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serve the dramatic consistency of the Unworthy what I see, though my dust is; persons. He has made no attempt to Spirit! let me expire, or see them nearer. imitate Milton's plastic power ;-that The region of the phantoms thus power by which our great poet has
appears to Cain:made his Heaven and Hell, and the
Cain. What are these mighty phan. very regions of space, sublime reali
toms which I see ties, palpable to the imagination, Floating around me?-they wear not the and has traced the lineaments of his
form angelic messengers with the preci- Of the intelligences I have seen sion of a sculptor. The Lucifer of Round our regretted and unenter'd Eden, “ Cain," is a mere bodyless abstrac- Nor wear the form of man as I have tion,--the shadow of a dogma; and
view'd it all the scenery over which he pre- Nor in my sister-bride's, nor in my chil
In Adam's, and in Abel's, and in mine, sides is dim, vague, and seen only in faint outline. There is, no doubt,
And yet they have an aspect, which, though
Nor form of mightiest brute, nor aught that is
Now breathing; mighty yet and beautiful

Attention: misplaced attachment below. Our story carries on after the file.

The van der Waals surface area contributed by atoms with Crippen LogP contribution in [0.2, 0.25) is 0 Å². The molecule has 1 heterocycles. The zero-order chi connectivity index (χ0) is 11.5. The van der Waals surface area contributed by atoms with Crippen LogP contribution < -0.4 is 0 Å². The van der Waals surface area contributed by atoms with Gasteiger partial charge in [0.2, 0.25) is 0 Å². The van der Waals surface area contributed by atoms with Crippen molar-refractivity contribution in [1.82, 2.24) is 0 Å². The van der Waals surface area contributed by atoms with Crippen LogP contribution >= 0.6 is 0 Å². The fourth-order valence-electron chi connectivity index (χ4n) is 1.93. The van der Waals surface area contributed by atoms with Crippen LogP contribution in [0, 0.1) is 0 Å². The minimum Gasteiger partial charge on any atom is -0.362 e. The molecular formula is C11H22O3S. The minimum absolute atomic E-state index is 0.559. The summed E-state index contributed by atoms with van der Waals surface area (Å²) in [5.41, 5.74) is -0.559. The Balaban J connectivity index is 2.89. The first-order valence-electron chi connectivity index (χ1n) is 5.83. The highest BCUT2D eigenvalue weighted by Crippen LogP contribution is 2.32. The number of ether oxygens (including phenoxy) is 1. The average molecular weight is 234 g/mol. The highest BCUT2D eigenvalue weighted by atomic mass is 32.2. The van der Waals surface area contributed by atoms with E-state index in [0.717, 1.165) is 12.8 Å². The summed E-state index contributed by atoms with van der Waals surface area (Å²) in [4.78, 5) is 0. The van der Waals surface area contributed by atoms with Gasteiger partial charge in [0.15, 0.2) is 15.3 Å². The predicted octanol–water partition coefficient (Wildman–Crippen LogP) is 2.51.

As the most beautiful and mighty which
Live, and yet so unlike them, that I scaree
We are far from imputing intenAir, where ye roll along, as I have seen
tional impiety to Lord Byron for this The leaves along the limpid streams of mystery;"nor, though its language Eden ?
sometimes shocks us, do we appre-
pable of meditating; it is equally felt How beautiful ye are! how beautiful
in every system, except absolute Your works, or accidents, or whatsoe'er
Atheism; and, if it is reverently They may be! Let me die, as atoms die,
pursued, serves, while it baffles our (If that they die) or know ye in your might scrutiny, to make us feel all the high And knowledge! My thoughts are not in capabilities, and intense yearnings, this hour
of our own immortal nature.
ODE OF CASIMIR
TO HIS LYRE.
Thou child of the boxtree, that flexile combined
Thy string’d frame sonorous, my lute! hang thou high
Its lightly twitch'd leaves, while all blue laughs the sky.
O'er thy quivering chords as it murm'ringly skims;
And stretch on this bank's mossy verdure my limbs.
How dreary the echo! the crashing of rains !
LETTERS FROM LONDON TO A FRIEND IN EDINBURGH.